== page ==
NCPA - National Center for Policy Analysis


January 15, 2009

Many young Cubans want an opportunity to leave the Communist-ruled island for a better life.  Judaism, may offer them a way out, says the Wall Street Journal.

While any Cuban, technically, is allowed to emigrate, very few get the required paperwork from the Cuban government or can raise the thousands of dollars required for documents and transportation off the island.  Jews bound for the Holy Land, however, can expect to have those fees paid by Israel.

The prospect of emigration is helping fuel a revival of sorts in Judaism in Cuba after a half-century of Communism:

  • With as many as 30,000 Jews in the period just before World War II, Cuba's "Hebreo" enclave withered to around 1,000 individuals by the late 1980s.
  • It's up to almost 1,500 today -- with hundreds of other recently departed Cuban Jews now living in Israel or Florida.

"I would be less than honest if I didn't tell you that some people want to be Jews because it offers them the chance to leave," says Samuel Zagovalov, a 62-year-old former oil-refinery technician who directs Sabbath services at the Sefaradí synagogue here on Saturday mornings.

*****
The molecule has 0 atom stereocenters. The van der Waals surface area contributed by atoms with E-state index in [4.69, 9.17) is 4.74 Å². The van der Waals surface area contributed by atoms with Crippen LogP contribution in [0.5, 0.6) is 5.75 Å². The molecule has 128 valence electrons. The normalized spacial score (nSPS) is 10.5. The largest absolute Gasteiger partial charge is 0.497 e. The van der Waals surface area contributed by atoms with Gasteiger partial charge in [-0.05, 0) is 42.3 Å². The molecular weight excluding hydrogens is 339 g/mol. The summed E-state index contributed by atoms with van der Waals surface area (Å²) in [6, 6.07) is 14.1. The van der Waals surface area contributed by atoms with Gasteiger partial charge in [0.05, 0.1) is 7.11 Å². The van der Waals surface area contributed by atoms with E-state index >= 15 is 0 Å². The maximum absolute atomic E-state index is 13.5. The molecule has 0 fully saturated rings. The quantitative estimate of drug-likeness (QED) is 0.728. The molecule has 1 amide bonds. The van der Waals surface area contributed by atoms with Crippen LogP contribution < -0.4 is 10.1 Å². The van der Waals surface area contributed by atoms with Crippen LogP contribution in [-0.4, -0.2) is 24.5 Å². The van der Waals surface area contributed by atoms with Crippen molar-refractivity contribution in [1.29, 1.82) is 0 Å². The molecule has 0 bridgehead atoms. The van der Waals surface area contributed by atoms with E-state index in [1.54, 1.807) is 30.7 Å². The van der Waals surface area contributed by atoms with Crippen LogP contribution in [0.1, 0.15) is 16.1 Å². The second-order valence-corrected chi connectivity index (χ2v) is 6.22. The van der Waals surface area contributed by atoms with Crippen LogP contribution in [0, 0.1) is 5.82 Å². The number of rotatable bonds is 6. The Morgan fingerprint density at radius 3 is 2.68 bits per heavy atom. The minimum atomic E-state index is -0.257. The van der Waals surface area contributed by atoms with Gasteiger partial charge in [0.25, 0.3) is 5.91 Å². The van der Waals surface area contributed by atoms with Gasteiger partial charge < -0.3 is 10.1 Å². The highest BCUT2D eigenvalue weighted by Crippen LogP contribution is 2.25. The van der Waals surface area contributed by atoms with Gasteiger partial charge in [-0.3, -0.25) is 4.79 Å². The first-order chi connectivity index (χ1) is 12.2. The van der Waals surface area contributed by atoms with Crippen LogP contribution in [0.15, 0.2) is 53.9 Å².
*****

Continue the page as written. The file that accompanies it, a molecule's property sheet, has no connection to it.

The journey from Havana to Jerusalem, however, isn't easy, says the Journal:

  • The process of converting to Judaism takes years and includes being approved by a council of elders at the synagogue and then an ordained rabbi.
  • Since Cuba has none, usually converts have to wait for a visiting rabbi from Israel, Argentina or Chile.
  • Last but not least, male converts have to submit to a ritual circumcision; in 2007, dozens of adult Cuban men underwent circumcision as part of their conversion process.

Even if they're permitted to leave, life in Israel can be as hard as life in Cuba.  A significant number of the conversos who emigrated have left Israel, Cuban Jews say, most relocating to the United States or Canada.  The difficulty of learning Hebrew is one barrier to a better life, another is the violence.

Source: Joe Millman, "Rites of Passage: In Cuba, a Revival in Judaism Leads Some to Israel; Relaxed Rules on Practicing Religion Draw Converts; a Rise in Bar Mitzvahs," Wall Street Journal, January 14, 2009.

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